The research paper “An improved cut-and-solve algorithm for the single-source capacitated facility location problem” have been published in EURO Journal on Computational Optimization. Abstract: In this paper, we present an improved cut-and-solve algorithm for the single-source capacitated facility location problem. The algorithm consists of three phases. The first phase strengthens the integer program by a cutting plane algorithm to obtain a tight lower bound. The second phase uses a two-level local branching heuristic to find an upper bound, and if optimality has not yet been established, the third phase uses the cut-and-solve framework to close the optimality gap. Extensive computational results are reported, showing that the proposed algorithm runs 10–80 times faster on average compared to state-of-the-art problem-specific algorithms.
The past weeks we have created Multi-Objective Optimization Repository (MOrepo) which is a response to the needs of researchers from the MCDM society to access multi-objective (MO) optimization instances. The repository contains instances, results, generators etc. for different MO problems and is continuously updated. The repository can be used as a test set for testing new algorithms, validating existing results and for reproducibility. All researchers within MO optimization are welcome to contribute. For more information see https://github.com/MCDMSociety/MOrepo.
The research paper “A bi-objective approach to discrete cost-bottleneck location problems” have been published in Annals of Operations Research. Abstract: This paper considers a family of bi-objective discrete facility location problems with a cost objective and a bottleneck objective. A special case is, for instance, a bi-objective version of the (vertex) p-centdian problem. We show that bi-objective facility location problems of this type can be solved efficiently by means of an epsilon-constraint method that solves at most (n-1)m minisum problems, where n is the number of customer points and m the number of potential facility sites. Additionally, we compare the approach to a lexicographic epsilon-constrained method that only returns efficient solutions and to a two-phase method relying on the perpendicular search method. We report extensive computational results obtained from several classes of facility location problems. The proposed algorithm compares very favorably to both the lexicographic epsilon-constrained method and to the two […]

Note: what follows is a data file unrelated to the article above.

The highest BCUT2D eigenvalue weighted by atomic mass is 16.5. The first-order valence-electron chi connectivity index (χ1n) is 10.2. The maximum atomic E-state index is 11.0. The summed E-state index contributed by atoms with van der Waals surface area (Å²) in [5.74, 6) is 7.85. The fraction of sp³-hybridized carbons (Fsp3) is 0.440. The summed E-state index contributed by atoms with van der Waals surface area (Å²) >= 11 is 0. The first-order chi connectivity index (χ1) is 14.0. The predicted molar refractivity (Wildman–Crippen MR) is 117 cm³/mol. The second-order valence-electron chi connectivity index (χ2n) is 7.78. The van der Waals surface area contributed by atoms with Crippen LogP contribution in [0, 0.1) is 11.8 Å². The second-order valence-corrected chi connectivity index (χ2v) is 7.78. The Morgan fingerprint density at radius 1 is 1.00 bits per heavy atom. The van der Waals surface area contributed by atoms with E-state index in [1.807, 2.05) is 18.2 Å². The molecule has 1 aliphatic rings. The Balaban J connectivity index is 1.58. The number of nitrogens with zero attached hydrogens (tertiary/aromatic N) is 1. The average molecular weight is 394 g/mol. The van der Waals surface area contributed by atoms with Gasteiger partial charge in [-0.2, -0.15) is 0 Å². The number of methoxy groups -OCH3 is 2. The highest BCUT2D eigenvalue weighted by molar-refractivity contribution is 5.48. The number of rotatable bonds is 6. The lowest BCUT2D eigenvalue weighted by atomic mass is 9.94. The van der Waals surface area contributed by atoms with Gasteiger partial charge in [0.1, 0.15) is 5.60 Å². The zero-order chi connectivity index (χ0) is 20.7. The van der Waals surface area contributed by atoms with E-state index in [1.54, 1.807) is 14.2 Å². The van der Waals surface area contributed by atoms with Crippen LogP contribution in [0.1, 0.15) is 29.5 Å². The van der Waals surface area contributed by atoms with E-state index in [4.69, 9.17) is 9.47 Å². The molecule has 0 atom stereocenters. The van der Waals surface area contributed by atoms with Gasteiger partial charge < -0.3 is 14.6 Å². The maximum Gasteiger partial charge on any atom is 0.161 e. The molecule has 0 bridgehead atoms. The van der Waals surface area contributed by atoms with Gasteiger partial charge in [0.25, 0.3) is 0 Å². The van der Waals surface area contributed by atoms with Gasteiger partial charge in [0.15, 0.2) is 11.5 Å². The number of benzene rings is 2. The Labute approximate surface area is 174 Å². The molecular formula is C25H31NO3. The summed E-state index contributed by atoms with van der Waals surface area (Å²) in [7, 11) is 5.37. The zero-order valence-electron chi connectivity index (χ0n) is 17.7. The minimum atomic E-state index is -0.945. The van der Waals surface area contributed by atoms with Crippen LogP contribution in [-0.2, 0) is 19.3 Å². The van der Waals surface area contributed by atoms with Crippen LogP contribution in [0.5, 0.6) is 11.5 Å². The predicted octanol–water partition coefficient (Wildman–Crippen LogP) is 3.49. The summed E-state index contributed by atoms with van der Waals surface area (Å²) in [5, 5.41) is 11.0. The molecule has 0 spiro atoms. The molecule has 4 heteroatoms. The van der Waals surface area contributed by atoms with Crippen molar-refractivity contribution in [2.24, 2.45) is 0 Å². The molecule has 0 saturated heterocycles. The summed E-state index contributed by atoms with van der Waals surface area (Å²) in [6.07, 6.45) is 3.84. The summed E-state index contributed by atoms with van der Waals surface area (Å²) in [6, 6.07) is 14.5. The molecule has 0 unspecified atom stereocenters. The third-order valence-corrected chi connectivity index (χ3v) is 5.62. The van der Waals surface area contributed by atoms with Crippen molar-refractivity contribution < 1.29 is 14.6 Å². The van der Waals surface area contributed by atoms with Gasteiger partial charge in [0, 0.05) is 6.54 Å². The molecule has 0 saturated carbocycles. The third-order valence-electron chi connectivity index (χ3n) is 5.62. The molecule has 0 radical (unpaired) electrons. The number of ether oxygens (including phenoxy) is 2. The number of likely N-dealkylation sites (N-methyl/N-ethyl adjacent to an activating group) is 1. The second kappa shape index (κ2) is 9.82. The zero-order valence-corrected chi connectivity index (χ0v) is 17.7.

Sune one of my PhD students has just finished his defense of his thesis titled “Discrete Location Problems – Theory, Algorithms, and Extensions to Multiple Objectives“. I would like to congratulate Sune with his PhD title and for a good presentation at the defense. I have included the thesis summary below. Summary This PhD–dissertation proposes a number of solution procedures for discrete facility location problems. In the literature of operations research, location problems are mathematical models describing optimization problems where one or more facilities need to be placed in relation to a given set of customers or demand points. An example is the location of hospitals which needs to be performed in such a way as to take into account capacity limits and the sizes of nearby towns and cities.